Lori: It is important for me to maintain a happy relationship with my galleries. My self-promotional strategy strives to benefit my galleries and me. Most importantly, my promotional campaign has not focused on sales, (I really do leave the majority of that to my galleries) but rather on personal branding.

Here are a few examples:

YouTube, Twitter & Facebook:Recently, I have been making YouTube videos of my paintings in progress or as tutorials. When I finish a video, I post it on my blog, website, Twitter and Facebook. I also send the finished video to the gallery where the relevant painting is on display. My galleries are using these videos as a promotional tool for interested collectors. I also ‘tweet’ and post images of new works on Twitter and Facebook.

I have sold some small paintings through the Twitter auction, @140hrs. These were 6×8 paintings that had already been through my galleries and remained ‘homeless’.

Blog/Website/Newsletter: As a working artist who shares art marketing and fine art tips, it is important for me to put my money where my mouth is. Therefore, I also use my blog, personal art website and newsletter to share news from my studio. When I announce a new painting, I always link back to the gallery that is representing the piece. I also share articles about my gallery openings as a learning tool.

My available paintings link to the gallery where it is hanging. When a prospective client contacts me directly and is interested in a painting from my website, I send them to the gallery where that particular piece is available.

Because of my presence on Social Media, I have been asked to work as a hostess for Plum TV, Sun Valley. I am using this opportunity to promote my Sun Valley gallery.

I have found that an open dialog between the artist and gallery is the best way to maintain a healthy working relationship.

Barney: While I do not think galleries will ever go away, I believe they will continue to change their business model to stay relevant and profitable. However, selling direct to customers in a retail environment will remain constant. I envision galleries getting online and using social media to develop their own followers, friends and far flung collectors. You will see them helping artists sell by putting up a virtual gallery, as Jason has. His online gallery extends the artist’s’ influence, reach and offerings beyond what a brick and mortar setting can produce. A natural spin off for galleries would be to work with artists and giclée printers to become boutique publishers of digital fine art prints available only through them. Surely, other creative ideas from artists and galleries will develop as we move through these changing times.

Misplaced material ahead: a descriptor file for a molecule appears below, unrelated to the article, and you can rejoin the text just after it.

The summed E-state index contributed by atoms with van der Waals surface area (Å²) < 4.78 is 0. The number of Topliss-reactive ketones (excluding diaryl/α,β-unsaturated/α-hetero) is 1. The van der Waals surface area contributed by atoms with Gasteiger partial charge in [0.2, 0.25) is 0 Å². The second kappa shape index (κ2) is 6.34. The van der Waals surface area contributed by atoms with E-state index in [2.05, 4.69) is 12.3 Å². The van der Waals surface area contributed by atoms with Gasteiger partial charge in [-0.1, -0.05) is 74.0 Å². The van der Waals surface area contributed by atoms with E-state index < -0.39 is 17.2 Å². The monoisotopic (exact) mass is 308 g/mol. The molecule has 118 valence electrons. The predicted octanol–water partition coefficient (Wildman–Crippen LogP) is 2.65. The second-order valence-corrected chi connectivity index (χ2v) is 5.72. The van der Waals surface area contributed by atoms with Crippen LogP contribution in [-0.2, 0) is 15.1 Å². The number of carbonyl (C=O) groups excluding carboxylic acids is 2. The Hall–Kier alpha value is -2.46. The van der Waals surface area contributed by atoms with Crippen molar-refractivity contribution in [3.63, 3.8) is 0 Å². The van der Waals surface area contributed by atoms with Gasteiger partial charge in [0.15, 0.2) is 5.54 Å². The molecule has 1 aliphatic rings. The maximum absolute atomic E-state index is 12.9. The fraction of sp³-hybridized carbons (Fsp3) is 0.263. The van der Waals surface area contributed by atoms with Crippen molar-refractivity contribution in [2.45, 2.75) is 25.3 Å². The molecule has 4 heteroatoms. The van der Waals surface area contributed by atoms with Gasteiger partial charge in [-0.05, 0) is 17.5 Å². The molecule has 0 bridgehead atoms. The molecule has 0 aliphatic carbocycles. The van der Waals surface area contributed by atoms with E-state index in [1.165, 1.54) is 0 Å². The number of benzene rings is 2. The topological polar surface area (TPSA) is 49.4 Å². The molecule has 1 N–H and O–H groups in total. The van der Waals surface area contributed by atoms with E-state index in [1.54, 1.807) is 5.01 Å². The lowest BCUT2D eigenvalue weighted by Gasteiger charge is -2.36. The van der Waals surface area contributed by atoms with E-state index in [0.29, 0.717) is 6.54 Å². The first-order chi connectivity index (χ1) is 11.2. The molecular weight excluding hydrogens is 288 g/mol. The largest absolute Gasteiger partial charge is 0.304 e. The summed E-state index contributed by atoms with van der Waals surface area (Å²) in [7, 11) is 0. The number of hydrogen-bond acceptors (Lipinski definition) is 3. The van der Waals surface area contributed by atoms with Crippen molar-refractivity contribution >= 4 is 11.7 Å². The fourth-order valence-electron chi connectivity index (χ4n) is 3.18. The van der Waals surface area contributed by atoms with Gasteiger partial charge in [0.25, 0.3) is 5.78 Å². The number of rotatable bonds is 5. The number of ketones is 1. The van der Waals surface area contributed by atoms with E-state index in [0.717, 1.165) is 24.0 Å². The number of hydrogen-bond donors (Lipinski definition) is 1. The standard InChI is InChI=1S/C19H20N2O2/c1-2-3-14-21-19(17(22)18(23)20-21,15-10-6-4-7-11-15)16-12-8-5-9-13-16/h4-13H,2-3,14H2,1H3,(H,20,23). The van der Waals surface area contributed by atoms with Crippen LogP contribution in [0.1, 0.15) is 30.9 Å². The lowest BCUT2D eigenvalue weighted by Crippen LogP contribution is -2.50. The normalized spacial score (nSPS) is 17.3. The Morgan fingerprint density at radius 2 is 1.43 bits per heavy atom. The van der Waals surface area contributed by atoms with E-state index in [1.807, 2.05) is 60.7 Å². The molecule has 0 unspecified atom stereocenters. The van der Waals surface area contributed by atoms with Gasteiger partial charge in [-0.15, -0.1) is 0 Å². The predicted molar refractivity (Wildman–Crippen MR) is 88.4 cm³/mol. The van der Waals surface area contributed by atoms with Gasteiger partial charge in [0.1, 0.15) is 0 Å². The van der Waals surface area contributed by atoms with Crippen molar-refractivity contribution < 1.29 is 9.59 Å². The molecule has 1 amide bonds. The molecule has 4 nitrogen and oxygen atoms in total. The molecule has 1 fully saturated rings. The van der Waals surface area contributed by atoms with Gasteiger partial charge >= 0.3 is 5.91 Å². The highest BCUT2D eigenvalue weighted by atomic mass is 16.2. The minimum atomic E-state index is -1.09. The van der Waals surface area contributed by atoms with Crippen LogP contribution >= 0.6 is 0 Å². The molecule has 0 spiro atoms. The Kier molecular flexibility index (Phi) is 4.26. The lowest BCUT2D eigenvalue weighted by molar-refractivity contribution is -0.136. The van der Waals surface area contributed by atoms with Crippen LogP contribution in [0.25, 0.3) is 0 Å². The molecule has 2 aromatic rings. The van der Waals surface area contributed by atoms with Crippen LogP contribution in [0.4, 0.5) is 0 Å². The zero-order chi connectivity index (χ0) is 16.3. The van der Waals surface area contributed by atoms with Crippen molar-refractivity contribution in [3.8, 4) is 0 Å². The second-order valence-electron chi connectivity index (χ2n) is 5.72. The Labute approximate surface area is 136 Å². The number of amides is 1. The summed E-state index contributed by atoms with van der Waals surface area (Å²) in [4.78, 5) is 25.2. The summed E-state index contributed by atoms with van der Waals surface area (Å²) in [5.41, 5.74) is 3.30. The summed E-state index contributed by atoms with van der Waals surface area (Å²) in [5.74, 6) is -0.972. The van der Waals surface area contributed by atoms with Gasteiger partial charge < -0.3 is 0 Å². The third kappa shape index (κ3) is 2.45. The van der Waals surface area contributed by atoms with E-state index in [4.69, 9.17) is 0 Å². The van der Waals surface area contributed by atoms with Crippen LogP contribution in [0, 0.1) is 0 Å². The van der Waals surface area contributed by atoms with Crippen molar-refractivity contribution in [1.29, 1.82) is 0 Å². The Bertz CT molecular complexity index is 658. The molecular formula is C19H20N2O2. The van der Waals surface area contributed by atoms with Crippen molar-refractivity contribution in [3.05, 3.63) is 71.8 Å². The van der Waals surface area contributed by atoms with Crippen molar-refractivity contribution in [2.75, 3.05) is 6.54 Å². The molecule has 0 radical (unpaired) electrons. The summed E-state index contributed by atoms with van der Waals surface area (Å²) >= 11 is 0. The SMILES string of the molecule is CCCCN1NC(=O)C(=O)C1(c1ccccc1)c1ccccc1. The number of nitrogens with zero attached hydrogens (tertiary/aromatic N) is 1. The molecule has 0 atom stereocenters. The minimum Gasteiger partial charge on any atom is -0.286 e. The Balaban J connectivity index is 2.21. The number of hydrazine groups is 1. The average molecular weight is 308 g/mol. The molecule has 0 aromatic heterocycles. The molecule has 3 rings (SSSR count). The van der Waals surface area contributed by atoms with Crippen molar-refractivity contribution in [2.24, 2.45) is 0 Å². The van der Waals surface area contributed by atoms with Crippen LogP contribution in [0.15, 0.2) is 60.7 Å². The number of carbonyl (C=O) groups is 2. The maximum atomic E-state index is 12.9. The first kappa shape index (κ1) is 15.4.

The plans and actions Lori describes above are those of a smart ethical marketer who understands the value of supporting her galleries. Still, I could see her creating a line to be sold direct. This would be work that did not compete with her galleries, but rather would generate interest and drive traffic to galleries where originals or very limited editions were exclusively available.

Having the ability to earn some direct income could offset some of the costs of the larger role in marketing we suggest artists take. The way I see it if there is trust and respect then new opportunities will arise. Otherwise things will devolve to an each person for themselves situation which can only wreak havoc and chaos. I believe it is far more likely these challenging circumstances will create a survival of the species mentality leading to what Stephen Covey calls “interdependence.” This is a balance point where great results derive from a synergy created by open communication and positive interaction from independent parties with common goals.

Lori: Barney and I appreciate Jason joining in on this conversation. As a gallery owner, art marketing expert, book author, and the son of a full time fine artist, Jason brings a unique perspective to this ‘timely discussion that raises the greatest challenge that has faced the gallery industry in decades.’ I found his analogy between the music and art industries very thought provoking.

Social Media is a two edged sword which has also increased the sense of competition between artists. Now collectors can easily compare and contrast artists with only a click of a button. This coupled with the ever-increasing expenses artists must also absorb, leads me to believe that the idea of ‘charging artists to display their work’ will backfire on galleries.

Barney’s suggestions of ‘interdependence’ and coopetition’ are important ideas to keep in mind as artists and galleries attempt to navigate through these uncharted waters while keeping the line of communication open and honest.

Stay Tuned: Our last installment to this conversation to be announced! 3 Tips for Artists to Promote Themselves and Their Galleries

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  1. Maria Brophy June 10, 2010 at 1:03 pm

    There’s no doubt that it’s of great value for an artist to have some presence in galleries. Many collectors want to know that an artist has gallery representation – it means something to them.

    Galleries are going to have to start evolving,though.
    There are many dinosaurs out there. You see them in the newspaper industry and the publishing industry. They are resisting the massive changes taking place. And for that reason alone they will die. Same goes for galleries.

    There is a huge shift in how artwork is being sold. The savvy artists have taken control of their art sales and they are doing very well with it. The galleries that embrace the internet and self-promotion of artists, and who learn how to work with the artists rather than resist what’s happening, will do best.

    It is possible for artists to sell both through a gallery and online. There are guidelines to follow and agree to for it to work amicably. As an example, it’s in an artist’s best interest to help their gallery produce more sales of their work. At the same time, an artist should have complete freedom to build up their collector base, to be in touch with all of their collectors, and to have control over their own career.